The recently published Jewish Pirates of the Caribbean, by Edward Kritzler, explores Jewish ties to the legendary pirates who plagued the Caribbean during the Age of Discovery. While the scholarship is lacking, according to Adam Kirsch, who wrote a review of the book for J. The Jewish News Weekly of Northern California, the links Kritzler makes are at least interesting.
Here’s what Kirsch had to say about Kritzler’s claim on the infamous Jean Lafitte:
Kritzler even stakes a Jewish claim on one of the marquee names in pirate history, Jean Lafitte, the patriot buccaneer who ran a smuggling empire from New Orleans in the early 19th century, then redeemed himself by fighting with Andrew Jackson against the British in the War of 1812. Kritzler quotes Lafitte himself on the importance of his Jewish ancestry:
“My grandmother was a Spanish-Israelite … [She] told me repeatedly of the trials and tribulations her ancestors had endured at the time of the Spanish Inquisition … [Her teachings] inspired in me a hatred of the Spanish Crown and all the persecutions for which it was responsible — not only against Jews.”
The oppressed becomes the foe of oppressors, the beaten-down Jew takes up a cutlass. It is an irresistible story line and the central premise of Kritzler’s book.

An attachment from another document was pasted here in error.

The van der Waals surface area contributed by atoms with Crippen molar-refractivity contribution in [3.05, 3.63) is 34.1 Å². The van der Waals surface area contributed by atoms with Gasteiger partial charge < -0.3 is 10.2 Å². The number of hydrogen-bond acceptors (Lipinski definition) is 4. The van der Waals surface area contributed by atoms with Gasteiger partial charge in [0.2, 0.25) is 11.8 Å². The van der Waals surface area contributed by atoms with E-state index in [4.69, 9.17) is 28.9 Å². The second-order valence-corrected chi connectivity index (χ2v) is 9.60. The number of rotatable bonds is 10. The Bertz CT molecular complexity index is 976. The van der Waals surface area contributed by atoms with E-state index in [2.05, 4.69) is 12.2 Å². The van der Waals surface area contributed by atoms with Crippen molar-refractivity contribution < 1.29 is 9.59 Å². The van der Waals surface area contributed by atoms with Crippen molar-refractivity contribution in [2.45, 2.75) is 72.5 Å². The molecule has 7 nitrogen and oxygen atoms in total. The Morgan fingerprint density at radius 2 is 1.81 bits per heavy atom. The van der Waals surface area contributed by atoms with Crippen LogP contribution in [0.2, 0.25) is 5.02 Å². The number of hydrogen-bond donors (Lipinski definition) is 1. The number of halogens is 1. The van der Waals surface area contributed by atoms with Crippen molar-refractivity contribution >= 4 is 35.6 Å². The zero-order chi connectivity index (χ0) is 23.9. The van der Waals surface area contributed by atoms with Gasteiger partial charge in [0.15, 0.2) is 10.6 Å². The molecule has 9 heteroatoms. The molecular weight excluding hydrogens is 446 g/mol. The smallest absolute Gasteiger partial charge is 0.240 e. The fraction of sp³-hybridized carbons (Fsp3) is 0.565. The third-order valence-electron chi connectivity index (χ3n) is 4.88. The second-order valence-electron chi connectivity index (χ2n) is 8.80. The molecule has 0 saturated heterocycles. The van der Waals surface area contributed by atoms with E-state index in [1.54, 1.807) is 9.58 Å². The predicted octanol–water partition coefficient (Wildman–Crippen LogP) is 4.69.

But if Lafitte’s pronouncement seems too convenient, perhaps it is. Kritzler’s notes said he found the quotation in a book on the history of New Orleans Jews, where it is cited from “The Journal of Jean Lafitte.” Nowhere, however, does Kritzler mention that “The Journal of Jean Lafitte” was the work of a notorious forger named John Laflin, who also invented documents related to Davy Crockett and Abraham Lincoln.
So maybe Jean Lafitte wasn’t Jewish after all, but Jewish Pirates of the Caribbean does at least make the connection that Christopher Columbus’s explorations occurred simultaneously to the Spanish Inquisition and the expulsion of Jews from Spain and Portugal. It makes sense that some of the diaspora, jilted by their homelands, would wind up fighting alongside country-less pirates in the seas of the New World.
Adam Kirsch’s review is worth a full read, even if the book itself isn’t. Click here to read the full article, cleverly entitled “Yo ho ho and a bottle of Manischewitz.”